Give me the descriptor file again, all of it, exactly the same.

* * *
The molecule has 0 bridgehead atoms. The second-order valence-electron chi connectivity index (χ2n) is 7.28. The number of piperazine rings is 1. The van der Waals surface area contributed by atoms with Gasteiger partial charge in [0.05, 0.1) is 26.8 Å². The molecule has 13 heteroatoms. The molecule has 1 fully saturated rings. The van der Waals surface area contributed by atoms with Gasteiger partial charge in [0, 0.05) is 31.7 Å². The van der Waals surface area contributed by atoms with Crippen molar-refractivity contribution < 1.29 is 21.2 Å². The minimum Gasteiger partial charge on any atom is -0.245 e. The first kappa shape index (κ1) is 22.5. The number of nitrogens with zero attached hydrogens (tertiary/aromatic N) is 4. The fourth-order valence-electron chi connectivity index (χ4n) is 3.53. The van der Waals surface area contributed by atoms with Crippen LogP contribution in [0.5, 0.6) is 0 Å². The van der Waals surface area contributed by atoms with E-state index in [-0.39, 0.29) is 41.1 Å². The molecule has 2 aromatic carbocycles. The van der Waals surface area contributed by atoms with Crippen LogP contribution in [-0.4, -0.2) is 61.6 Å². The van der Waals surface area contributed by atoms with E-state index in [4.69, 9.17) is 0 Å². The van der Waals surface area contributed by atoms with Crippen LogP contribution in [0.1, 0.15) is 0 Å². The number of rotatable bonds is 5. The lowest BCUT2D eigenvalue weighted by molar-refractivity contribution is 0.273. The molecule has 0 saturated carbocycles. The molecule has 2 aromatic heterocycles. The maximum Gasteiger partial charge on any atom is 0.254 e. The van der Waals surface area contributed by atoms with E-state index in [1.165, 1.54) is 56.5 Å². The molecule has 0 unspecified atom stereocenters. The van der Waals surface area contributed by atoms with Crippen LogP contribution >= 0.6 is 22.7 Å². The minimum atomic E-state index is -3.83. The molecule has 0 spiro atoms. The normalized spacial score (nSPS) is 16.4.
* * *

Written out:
The molecule has 0 bridgehead atoms. The second-order valence-electron chi connectivity index (χ2n) is 7.28. The number of piperazine rings is 1. The van der Waals surface area contributed by atoms with Gasteiger partial charge in [0.05, 0.1) is 26.8 Å². The molecule has 13 heteroatoms. The molecule has 1 fully saturated rings. The van der Waals surface area contributed by atoms with Gasteiger partial charge in [0, 0.05) is 31.7 Å². The van der Waals surface area contributed by atoms with Crippen molar-refractivity contribution < 1.29 is 21.2 Å². The minimum Gasteiger partial charge on any atom is -0.245 e. The first kappa shape index (κ1) is 22.5. The number of nitrogens with zero attached hydrogens (tertiary/aromatic N) is 4. The fourth-order valence-electron chi connectivity index (χ4n) is 3.53. The van der Waals surface area contributed by atoms with Crippen LogP contribution in [0.5, 0.6) is 0 Å². The van der Waals surface area contributed by atoms with E-state index in [-0.39, 0.29) is 41.1 Å². The molecule has 2 aromatic carbocycles. The van der Waals surface area contributed by atoms with Crippen LogP contribution in [-0.4, -0.2) is 61.6 Å². The van der Waals surface area contributed by atoms with E-state index in [4.69, 9.17) is 0 Å². The van der Waals surface area contributed by atoms with Crippen LogP contribution in [0.1, 0.15) is 0 Å². The number of rotatable bonds is 5. The lowest BCUT2D eigenvalue weighted by molar-refractivity contribution is 0.273. The molecule has 0 saturated carbocycles. The molecule has 2 aromatic heterocycles. The maximum Gasteiger partial charge on any atom is 0.254 e. The van der Waals surface area contributed by atoms with E-state index in [1.165, 1.54) is 56.5 Å². The molecule has 0 unspecified atom stereocenters. The van der Waals surface area contributed by atoms with Crippen LogP contribution >= 0.6 is 22.7 Å². The minimum atomic E-state index is -3.83. The molecule has 0 spiro atoms. The normalized spacial score (nSPS) is 16.4.